Whenever a new “critical” vulnerability is found, the cry goes out across the land;
Whenever a major incident is caused by known vulnerabilities the question is always
Why didn’t they patch?
We’ve known about this for months!
They should have patched!
Sometimes this is valid criticism, and learning why the organisation wasn’t patched can lead to some insights into failure modes.
Other times, however, it may not be possible.
Why can’t we always patch?
Sometimes patching raises challenges that aren’t always obvious. An annoying use case is where the computer may control some regulated piece of equipment. Let’s take the X-Ray machine at your dentist’s office; I’ve seen some of those controlled with software running on Microsoft Windows. I don’t know about you, but I’d rather not have non-experts apply a Windows patch that causes radiation exposure 100x greater than planned! Further, in the medical field, may be computers controlling CAT or MRI machines, which cost megabucks to replace. Now you may argue that users shouldn’t buy into this sort of hardware in the first place, but when it’s that industry standard then they don’t have a lot of choice. Here we’re definitely into “can’t patch” territory.
Related to this are the “appliance” type devices, where you are forced to wait for a vendor to release updates. You can’t patch until that happens!
Another scenario may be that legacy hardware needs to be supported; the software that drives that hardware doesn’t work under newer versions of the OS, so you’ve been limited to old unsupported unpatchable installs. In some cases there may be a path, but the cost is prohibitive; in other cases it may be a legal requirement (document retention requirements are big here; a need to restore backups from 7 years ago means needing to maintain equipment that can drive the hardware to do the restore). We may be in a combination of can’t/won’t patch.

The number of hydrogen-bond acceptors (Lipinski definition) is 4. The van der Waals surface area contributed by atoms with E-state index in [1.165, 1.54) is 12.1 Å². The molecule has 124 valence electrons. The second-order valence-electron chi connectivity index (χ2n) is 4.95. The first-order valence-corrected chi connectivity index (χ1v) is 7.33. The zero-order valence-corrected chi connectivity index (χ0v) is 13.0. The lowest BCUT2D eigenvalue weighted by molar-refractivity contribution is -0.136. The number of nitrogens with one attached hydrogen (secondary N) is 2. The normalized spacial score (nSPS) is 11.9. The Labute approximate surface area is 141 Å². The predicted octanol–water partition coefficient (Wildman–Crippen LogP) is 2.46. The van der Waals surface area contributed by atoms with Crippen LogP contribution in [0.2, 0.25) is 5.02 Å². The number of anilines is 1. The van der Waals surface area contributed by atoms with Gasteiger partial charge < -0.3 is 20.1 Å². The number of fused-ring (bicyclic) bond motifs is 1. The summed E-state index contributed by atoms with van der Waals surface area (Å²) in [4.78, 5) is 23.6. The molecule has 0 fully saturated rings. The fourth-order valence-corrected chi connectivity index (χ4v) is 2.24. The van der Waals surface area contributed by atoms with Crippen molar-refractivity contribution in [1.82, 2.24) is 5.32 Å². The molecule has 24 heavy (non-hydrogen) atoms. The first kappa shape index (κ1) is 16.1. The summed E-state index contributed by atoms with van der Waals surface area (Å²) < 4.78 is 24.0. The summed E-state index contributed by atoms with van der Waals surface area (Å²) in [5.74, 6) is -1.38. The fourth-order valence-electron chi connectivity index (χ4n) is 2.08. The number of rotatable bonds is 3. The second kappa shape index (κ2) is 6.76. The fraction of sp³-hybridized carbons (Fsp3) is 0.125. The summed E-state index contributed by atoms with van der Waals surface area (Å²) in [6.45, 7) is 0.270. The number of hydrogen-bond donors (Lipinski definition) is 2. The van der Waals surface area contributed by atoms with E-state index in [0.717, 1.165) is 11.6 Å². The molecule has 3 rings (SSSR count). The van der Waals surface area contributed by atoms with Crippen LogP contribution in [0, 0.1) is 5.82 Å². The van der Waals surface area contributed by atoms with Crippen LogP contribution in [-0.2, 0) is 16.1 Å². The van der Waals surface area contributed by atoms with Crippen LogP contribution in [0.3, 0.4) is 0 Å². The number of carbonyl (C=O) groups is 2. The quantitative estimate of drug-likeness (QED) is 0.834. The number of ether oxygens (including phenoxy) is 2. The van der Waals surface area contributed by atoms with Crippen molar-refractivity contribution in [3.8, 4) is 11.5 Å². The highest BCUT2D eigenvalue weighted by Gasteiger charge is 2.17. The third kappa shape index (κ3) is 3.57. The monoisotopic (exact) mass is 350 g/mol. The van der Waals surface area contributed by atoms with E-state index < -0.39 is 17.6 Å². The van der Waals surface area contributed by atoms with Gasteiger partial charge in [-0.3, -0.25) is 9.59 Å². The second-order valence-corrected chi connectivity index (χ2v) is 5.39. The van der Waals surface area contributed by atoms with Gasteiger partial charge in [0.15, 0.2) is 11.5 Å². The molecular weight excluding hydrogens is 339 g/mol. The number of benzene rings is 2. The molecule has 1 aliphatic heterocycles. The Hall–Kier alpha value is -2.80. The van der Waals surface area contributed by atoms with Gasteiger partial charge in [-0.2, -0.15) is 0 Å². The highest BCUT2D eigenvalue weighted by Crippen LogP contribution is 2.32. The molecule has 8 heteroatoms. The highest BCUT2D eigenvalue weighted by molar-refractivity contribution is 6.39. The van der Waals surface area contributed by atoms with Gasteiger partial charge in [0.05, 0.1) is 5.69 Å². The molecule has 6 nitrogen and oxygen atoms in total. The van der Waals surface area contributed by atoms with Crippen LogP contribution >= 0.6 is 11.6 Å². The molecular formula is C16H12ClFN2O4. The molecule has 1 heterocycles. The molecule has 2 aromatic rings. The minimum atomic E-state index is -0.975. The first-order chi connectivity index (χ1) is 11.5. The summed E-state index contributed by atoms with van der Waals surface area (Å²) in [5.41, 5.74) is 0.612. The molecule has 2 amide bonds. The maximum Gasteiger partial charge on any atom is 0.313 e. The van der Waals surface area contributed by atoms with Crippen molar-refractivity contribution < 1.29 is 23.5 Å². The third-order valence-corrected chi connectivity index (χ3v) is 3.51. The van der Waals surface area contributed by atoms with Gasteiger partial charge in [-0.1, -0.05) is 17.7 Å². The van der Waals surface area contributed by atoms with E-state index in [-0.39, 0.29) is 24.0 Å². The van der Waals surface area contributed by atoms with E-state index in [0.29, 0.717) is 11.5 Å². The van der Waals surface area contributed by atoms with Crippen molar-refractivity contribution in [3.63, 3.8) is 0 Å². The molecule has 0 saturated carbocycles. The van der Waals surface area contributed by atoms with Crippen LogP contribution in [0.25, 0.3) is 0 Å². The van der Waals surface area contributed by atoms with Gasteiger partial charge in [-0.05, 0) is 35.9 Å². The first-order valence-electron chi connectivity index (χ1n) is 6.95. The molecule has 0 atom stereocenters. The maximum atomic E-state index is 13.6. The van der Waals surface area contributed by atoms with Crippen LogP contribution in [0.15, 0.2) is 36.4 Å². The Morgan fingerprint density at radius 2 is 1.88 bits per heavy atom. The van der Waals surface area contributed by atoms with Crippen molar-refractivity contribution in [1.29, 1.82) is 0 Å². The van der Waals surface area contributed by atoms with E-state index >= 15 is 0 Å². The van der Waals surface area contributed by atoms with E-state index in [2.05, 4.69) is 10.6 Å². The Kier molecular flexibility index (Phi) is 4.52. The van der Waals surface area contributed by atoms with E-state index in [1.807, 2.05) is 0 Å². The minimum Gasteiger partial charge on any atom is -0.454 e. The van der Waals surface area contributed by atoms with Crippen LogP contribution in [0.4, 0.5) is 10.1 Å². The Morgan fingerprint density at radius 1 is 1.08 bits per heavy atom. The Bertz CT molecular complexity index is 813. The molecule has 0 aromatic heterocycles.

And, of course, there’s a potential resource constraint issue; how long would it take you to patch your estate?
Whatever the reason, sometimes patching just isn’t feasible. Pointing fingers at victims of a cyber breach and shouting “you shoulda patched!” without knowing the full set of constraints the organisation was under doesn’t help you learn from these incidents and prevent them in your own organisation.
So if we can’t always patch, then what can we do? This is where the “defense in depth” type controls can come in handy.
Web servers should be behind a WAF, for example. Can’t patch against shellshock (to take an example) because you have a gazillion instances? If your WAF can block the pattern, then it should do so. Beware false positives, of course…
Legacy devices may need to be placed on a protected network behind firewalls, requiring explicit permission (jumphosts, firewall ingress rules, whatever) to be reachable from the core network. Of course, such devices may need to be protected from each other, leading to a proliferation of firewall rules!
Emulation may work in some cases; run the older app under an emulation layer. It may work and may mitigate some of the issues…
There’s no one solution to these problems; the mitigation will be unique to the challenge.
In some cases no mitigation may be possible (e.g. an MRI scanner that expects to write results to a standard Windows share; WannaCry will happily encrypt all that data!). So now we need to look at managing the risk.
The first step, as always, is to be aware that you have a risk. Inventory tracking, patch state… all the standard vulnerability management stuff is a prerequisite; you can’t evaluate what you don’t know.
Perform an assessment; is an unpatched device really at risk? My TiVo runs Linux at its heart; is it at risk to Meltdown or Spectre? Given the software stack on top, I’d guestimate “low risk” (even if the hardware was susceptible, which it may not be) due to the limited input channels to the OS. Is your Windows 95 machine, running your door swipe system, at risk?
Determine what mitigation is possible. Stop the caretaker using the door entry PC to surf the web :-)
And so on. Y’know… all the standard risk management stuff.
At the end of the day you end up with an evaluation of the criticality of the exposure, the likelyhood of it happening, the consequences. Outside of a VM farm (including clouds), is Meltdown a big risk to your organisation? Possibly not. Shellshock may have been, though.
And then you decide whether to carry that risk, or plan a remediation strategy (spend money, upgrade, convert backups to a new format…).
And perhaps consider insurance, just in case you’re wrong! (Although can you insure against reputational loss when you leak a gazillion credit cards?)
Not every issue can be patched. Not ever issue needs to be patched. But organisations need to be aware of their risk and determine an approach.
Risk management and vulnerability management needs to be a critical function in any organisation. Doing it wrong can cost lots of money (either in wasted effort due to emergency ‘patch now patch now’ mentality, or in incident response after a breach). It’s not a side issue to be minimally funded just because some NIST or SANS chart tells you it should be there.